1 : to cause the infliction of (vengeance or punishment)
2 : to give free play or course to (malevolent feeling)
"A cheeky peacock has wreaked havoc inside a California liquor store, smashing over $500 worth of expensive wine and champagne." — Heat Street, 7 June 2017
"Don't be fooled by Mike Brown's big smile and happy-go-lucky demeanor. The Golden State Warriors' acting head coach is probably salivating over his chance to wreak brutal vengeance against the Cleveland Cavaliers—the team that fired him twice." — Chuck Barney, The Mercury News (San Jose, California), 7 June 2017
Did You Know?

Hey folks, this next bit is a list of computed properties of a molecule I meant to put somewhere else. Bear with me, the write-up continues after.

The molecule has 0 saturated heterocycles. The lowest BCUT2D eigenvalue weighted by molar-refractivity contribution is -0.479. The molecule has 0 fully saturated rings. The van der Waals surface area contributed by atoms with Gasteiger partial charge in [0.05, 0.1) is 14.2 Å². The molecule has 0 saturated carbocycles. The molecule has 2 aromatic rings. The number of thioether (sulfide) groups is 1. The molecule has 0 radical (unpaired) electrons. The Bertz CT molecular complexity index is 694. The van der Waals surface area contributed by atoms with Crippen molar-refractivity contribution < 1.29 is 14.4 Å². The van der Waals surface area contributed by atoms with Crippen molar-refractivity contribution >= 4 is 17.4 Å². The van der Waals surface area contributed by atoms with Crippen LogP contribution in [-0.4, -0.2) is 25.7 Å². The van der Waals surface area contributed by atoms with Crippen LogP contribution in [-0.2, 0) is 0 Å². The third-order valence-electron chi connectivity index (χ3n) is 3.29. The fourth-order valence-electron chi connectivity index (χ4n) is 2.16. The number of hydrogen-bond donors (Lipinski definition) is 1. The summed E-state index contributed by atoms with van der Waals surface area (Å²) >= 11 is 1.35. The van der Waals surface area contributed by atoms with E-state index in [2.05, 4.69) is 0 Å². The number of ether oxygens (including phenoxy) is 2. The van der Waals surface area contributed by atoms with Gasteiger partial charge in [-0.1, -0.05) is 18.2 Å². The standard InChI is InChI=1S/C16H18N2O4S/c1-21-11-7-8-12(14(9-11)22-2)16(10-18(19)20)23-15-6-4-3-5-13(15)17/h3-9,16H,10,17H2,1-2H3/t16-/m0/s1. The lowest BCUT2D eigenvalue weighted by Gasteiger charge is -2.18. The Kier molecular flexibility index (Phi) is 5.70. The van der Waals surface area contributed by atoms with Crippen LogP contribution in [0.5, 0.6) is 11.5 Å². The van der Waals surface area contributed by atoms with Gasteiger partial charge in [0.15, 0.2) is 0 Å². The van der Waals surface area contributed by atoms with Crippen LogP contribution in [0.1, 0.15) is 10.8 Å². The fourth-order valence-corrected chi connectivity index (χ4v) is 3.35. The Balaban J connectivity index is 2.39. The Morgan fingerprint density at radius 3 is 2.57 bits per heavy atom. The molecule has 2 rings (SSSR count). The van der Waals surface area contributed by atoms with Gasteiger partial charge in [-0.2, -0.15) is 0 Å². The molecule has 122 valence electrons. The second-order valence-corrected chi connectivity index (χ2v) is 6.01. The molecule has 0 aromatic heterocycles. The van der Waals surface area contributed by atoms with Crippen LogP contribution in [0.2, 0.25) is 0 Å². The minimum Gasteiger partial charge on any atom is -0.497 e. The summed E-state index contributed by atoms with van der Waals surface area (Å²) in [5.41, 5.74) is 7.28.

Wreak is a venerable word that first appeared in Old English as wrecan, meaning "to drive, drive out, punish, or avenge." Wrecan is related to a number of similar words in the Germanic languages, including Middle Dutch wreken ("to punish, avenge"), Old High German rehhan ("to avenge"), Old Norse reka ("to drive, push, or avenge"), and Gothic wrikan ("to persecute"). It may also be related to Latin urgēre ("to drive on, urge"), the source of the English verb urge. In modern English, vengeance is a common object of the verb wreak, reflecting one of its earlier uses in the sense "to take vengeance for"—as when Shakespeare's Titus Andronicus proclaims "We will solicit heaven, and move the gods / To send down Justice for to wreak our wrongs."
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